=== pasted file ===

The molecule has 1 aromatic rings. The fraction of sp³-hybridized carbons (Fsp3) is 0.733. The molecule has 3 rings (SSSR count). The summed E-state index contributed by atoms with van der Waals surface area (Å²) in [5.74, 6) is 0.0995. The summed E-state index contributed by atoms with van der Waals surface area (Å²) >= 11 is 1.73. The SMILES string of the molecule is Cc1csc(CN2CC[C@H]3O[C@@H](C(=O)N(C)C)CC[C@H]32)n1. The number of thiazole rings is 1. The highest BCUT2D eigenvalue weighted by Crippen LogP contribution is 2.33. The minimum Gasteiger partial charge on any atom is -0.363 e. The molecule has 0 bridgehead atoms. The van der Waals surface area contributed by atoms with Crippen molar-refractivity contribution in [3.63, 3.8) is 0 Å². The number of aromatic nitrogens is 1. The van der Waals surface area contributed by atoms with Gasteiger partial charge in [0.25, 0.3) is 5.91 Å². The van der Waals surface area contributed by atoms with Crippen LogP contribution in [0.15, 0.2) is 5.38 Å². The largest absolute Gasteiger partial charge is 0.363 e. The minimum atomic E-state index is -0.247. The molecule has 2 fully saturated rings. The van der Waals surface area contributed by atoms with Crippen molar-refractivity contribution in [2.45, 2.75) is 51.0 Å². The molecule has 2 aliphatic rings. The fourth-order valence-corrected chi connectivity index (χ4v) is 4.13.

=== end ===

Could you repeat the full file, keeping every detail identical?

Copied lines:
The molecule has 1 aromatic rings. The fraction of sp³-hybridized carbons (Fsp3) is 0.733. The molecule has 3 rings (SSSR count). The summed E-state index contributed by atoms with van der Waals surface area (Å²) in [5.74, 6) is 0.0995. The summed E-state index contributed by atoms with van der Waals surface area (Å²) >= 11 is 1.73. The SMILES string of the molecule is Cc1csc(CN2CC[C@H]3O[C@@H](C(=O)N(C)C)CC[C@H]32)n1. The number of thiazole rings is 1. The highest BCUT2D eigenvalue weighted by Crippen LogP contribution is 2.33. The minimum Gasteiger partial charge on any atom is -0.363 e. The molecule has 0 bridgehead atoms. The van der Waals surface area contributed by atoms with Crippen molar-refractivity contribution in [3.63, 3.8) is 0 Å². The number of aromatic nitrogens is 1. The van der Waals surface area contributed by atoms with Gasteiger partial charge in [0.25, 0.3) is 5.91 Å². The van der Waals surface area contributed by atoms with Crippen LogP contribution in [0.15, 0.2) is 5.38 Å². The largest absolute Gasteiger partial charge is 0.363 e. The minimum atomic E-state index is -0.247. The molecule has 2 fully saturated rings. The van der Waals surface area contributed by atoms with Crippen molar-refractivity contribution in [2.45, 2.75) is 51.0 Å². The molecule has 2 aliphatic rings. The fourth-order valence-corrected chi connectivity index (χ4v) is 4.13.